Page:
In groundbreaking moves, ride-hailing giant Didi and Alibaba’s e-commerce rival JD.com have set up unions for their staff, though it’s still unclear what tangible impact the organizations will have on safeguarding employee rights.
Tencent and Alibaba have also acted. On August 17, President Xi Jinping delivered a speech calling for “common prosperity,” which caught widespread attention from the country’s ultra-rich.
“As China marches towards its second centenary goal, the focus of promoting people’s well-being should be put on boosting common prosperity to strengthen the foundation for the Party’s long-term governance.”
This week, both Tencent and Alibaba pledged to invest 100 billion yuan ($15.5 billion) in support of “common prosperity.” The purposes of their funds are similar and align neatly with Beijing’s national development goals, from growing the rural economy to improving the healthcare system.
Hello friends, and welcome back to Week in Review.
Last week, we dove into the truly bizarre machinations of the NFT market. This week, we’re talking about something that’s a little bit more impactful on the current state of the web — Apple’s NeuralHash kerfuffle.
In the past month, Apple did something it generally has done an exceptional job avoiding — the company made what seemed to be an entirely unforced error.
In early August — seemingly out of nowhere** — the company announced that by the end of the year they would be rolling out a technology called NeuralHash that actively scanned the libraries of all iCloud Photos users, seeking out image hashes that matched known images of child sexual abuse material (CSAM). For obvious reasons, the on-device scanning could not be opted out of.
This announcement was not coordinated with other major consumer tech giants, Apple pushed forward on the announcement alone.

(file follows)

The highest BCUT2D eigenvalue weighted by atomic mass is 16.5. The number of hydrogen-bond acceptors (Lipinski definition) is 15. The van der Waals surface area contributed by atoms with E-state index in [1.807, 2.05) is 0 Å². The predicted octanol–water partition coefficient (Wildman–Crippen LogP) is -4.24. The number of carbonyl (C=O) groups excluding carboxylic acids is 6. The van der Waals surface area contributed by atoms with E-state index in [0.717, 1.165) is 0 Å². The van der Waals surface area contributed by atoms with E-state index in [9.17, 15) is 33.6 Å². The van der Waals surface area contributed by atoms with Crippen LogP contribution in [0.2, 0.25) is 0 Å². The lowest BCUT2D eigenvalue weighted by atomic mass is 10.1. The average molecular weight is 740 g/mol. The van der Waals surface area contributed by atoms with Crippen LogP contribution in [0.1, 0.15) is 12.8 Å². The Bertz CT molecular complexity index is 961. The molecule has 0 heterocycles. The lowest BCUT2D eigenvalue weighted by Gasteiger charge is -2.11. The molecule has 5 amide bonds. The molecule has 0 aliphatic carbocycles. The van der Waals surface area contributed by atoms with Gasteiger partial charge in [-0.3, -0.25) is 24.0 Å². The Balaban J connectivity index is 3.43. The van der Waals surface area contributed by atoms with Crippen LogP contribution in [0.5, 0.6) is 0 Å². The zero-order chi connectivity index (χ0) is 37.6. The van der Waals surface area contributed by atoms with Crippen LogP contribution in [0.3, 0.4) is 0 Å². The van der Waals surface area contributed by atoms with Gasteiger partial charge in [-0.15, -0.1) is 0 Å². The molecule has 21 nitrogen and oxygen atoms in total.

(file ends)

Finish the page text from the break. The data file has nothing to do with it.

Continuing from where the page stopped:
Researchers and advocacy groups had almost unilaterally negative feedback for the effort, raising concerns that this could create new abuse channels for actors like governments to detect on-device information that they regarded as objectionable. As my colleague Zach noted in a recent story, “The Electronic Frontier Foundation said this week it had amassed more than 25,000 signatures from consumers. On top of that, close to 100 policy and rights groups, including the American Civil Liberties Union, also called on Apple to abandon plans to roll out the technology.”
(The announcement also reportedly generated some controversy inside of Apple.)
The issue — of course — wasn’t that Apple was looking at find ways that prevented the proliferation of CSAM while making as few device security concessions as possible. The issue was that Apple was unilaterally making a massive choice that would affect billions of customers (while likely pushing competitors towards similar solutions), and was doing so without external public input about possible ramifications or necessary safeguards.
A long story short, over the past month researchers discovered Apple’s NeuralHash wasn’t as air tight as hoped and the company announced Friday that it was delaying the rollout “to take additional time over the coming months to collect input and make improvements before releasing these critically important child safety features.”